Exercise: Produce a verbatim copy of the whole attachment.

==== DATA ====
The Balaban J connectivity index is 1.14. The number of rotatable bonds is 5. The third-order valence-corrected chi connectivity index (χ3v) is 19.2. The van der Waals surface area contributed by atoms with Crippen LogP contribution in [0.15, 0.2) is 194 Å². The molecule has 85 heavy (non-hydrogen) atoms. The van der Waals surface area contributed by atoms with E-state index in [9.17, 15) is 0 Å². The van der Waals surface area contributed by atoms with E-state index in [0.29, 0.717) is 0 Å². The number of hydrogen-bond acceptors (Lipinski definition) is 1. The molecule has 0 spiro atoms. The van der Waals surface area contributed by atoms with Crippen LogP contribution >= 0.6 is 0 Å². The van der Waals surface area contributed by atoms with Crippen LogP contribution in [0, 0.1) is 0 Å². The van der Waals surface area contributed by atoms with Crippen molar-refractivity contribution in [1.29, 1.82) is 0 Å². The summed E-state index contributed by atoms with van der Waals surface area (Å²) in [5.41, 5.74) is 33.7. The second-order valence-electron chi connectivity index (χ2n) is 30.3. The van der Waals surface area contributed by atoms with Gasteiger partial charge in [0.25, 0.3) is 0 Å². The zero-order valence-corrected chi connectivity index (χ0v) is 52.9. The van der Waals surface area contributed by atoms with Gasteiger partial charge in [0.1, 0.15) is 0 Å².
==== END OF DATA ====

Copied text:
The Balaban J connectivity index is 1.14. The number of rotatable bonds is 5. The third-order valence-corrected chi connectivity index (χ3v) is 19.2. The van der Waals surface area contributed by atoms with Crippen LogP contribution in [0.15, 0.2) is 194 Å². The molecule has 85 heavy (non-hydrogen) atoms. The van der Waals surface area contributed by atoms with E-state index in [9.17, 15) is 0 Å². The van der Waals surface area contributed by atoms with E-state index in [0.29, 0.717) is 0 Å². The number of hydrogen-bond acceptors (Lipinski definition) is 1. The molecule has 0 spiro atoms. The van der Waals surface area contributed by atoms with Crippen LogP contribution >= 0.6 is 0 Å². The van der Waals surface area contributed by atoms with Crippen LogP contribution in [0, 0.1) is 0 Å². The van der Waals surface area contributed by atoms with Crippen molar-refractivity contribution in [1.29, 1.82) is 0 Å². The summed E-state index contributed by atoms with van der Waals surface area (Å²) in [5.41, 5.74) is 33.7. The second-order valence-electron chi connectivity index (χ2n) is 30.3. The van der Waals surface area contributed by atoms with Gasteiger partial charge in [0.25, 0.3) is 0 Å². The zero-order valence-corrected chi connectivity index (χ0v) is 52.9. The van der Waals surface area contributed by atoms with Gasteiger partial charge in [0.1, 0.15) is 0 Å².